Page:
Feb 7, 2015

PhD Abstract: Determinism, moral responsibility, and divine involvement in evil

I just wrote the abstract of my PhD dissertation, and thought I would communicate it here to share and clarify the questions on which I have been working for the last few years. If you would like to read the full text of what I have to say on these matters, then join me in prayer that it will be accepted both by my examination panel, and God-willing, by a publisher after that.

Guillaume Bignon
Excusing Sinners and Blaming God
A Calvinist Assessment of Determinism, Moral Responsibility, and Divine Involvement in Evil
Doctor of Philosophy
Middlesex University/London School of Theology

The dissertation examines the two most important criticisms offered in the literature, both ancient and contemporary, against theological determinism: that it excludes moral responsibility, and that it improperly involves God in evil.
With respect to the former—the ‘incompatibilist’ claim that moral responsibility is incompatible with determinism—the dissertation surveys numerous formulations of the charge: that determinism excludes free choice, that determined humans are analogous to pets or puppets, that determinism involves or is analogous to coercion, manipulation, or mental illness. In each case, defeaters are offered to maintain the coherence of compatibilism.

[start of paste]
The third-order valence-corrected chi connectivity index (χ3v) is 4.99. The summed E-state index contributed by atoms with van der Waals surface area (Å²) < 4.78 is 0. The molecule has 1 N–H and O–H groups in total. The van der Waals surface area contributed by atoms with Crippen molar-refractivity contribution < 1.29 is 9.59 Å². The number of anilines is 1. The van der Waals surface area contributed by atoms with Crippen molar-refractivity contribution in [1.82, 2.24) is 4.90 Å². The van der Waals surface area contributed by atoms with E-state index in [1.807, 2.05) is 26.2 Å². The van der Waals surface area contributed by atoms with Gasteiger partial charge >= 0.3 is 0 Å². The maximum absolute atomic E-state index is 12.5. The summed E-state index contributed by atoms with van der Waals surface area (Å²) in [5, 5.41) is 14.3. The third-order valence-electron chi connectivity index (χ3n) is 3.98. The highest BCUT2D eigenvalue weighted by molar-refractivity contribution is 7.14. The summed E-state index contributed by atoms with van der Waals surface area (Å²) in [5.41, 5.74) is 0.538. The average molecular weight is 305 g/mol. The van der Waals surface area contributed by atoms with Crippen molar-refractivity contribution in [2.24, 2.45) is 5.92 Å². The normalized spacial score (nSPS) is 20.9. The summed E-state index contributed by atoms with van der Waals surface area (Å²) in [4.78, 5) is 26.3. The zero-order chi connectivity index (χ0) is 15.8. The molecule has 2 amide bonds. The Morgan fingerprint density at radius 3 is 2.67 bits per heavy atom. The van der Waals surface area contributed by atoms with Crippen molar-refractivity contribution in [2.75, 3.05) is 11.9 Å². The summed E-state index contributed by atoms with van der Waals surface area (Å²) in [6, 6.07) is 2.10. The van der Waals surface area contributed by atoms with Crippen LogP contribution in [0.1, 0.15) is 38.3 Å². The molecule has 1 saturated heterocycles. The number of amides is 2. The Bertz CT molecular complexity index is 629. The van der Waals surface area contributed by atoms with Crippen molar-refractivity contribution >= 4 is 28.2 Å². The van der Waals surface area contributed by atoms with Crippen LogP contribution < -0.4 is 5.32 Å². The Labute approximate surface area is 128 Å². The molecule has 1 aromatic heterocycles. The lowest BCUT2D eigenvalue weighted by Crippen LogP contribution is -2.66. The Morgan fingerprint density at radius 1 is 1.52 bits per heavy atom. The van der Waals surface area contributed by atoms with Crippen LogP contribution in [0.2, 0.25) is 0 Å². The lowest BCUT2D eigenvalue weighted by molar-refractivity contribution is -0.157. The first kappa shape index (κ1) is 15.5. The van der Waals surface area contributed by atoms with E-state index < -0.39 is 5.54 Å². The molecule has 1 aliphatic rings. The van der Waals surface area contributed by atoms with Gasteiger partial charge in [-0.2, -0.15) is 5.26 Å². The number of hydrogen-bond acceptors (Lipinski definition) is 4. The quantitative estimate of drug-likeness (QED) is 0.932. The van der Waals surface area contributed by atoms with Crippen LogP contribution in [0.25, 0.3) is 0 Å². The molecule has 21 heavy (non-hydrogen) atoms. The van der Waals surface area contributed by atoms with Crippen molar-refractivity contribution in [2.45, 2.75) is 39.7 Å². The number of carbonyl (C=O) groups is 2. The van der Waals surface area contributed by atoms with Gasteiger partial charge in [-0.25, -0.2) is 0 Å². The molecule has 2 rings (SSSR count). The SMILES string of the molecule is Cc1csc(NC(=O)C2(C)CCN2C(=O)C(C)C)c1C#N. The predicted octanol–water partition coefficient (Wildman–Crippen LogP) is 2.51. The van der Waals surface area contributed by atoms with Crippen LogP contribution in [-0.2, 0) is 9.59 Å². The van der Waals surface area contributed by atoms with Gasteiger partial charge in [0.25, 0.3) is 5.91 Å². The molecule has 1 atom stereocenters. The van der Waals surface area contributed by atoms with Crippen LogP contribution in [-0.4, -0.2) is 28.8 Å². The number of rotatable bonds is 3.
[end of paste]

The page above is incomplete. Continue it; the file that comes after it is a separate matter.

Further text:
The ‘Consequence Argument’ is then shown, in each of its formulations, to fail to refute compatibilism, as it presupposes an incompatibilist version of the ‘principle of alternate possibilities’. This principle is properly analysed and refuted in detail by two independent arguments. It is found on the one hand to be incompatible with divine praiseworthiness and impeccability, and on the other hand to be untenable for one who rejects Pelagianism and universalism. Given the failure of the principle of alternate possibilities, a positive argument is offered to establish compatibilism.
As to the second grand argument—the claim that determinism improperly involves God in evil—a variety of related worries are examined: that determinism makes God the author of sin, or responsible for sin, or a sinner Himself, or the cause of sin, or a culpable manipulator of sin. Each of these worries is shown to be unwarranted, and considerations are offered to maintain divine righteousness in the face of evil and determinism. Finally, the issues of God ‘willing’ or ‘permitting’ evil are investigated, showing that determinism does not commit one to any untenable position with respect to God’s will and providence.
Putting these together, determinism is found to be compatible with both moral responsibility and divine righteousness.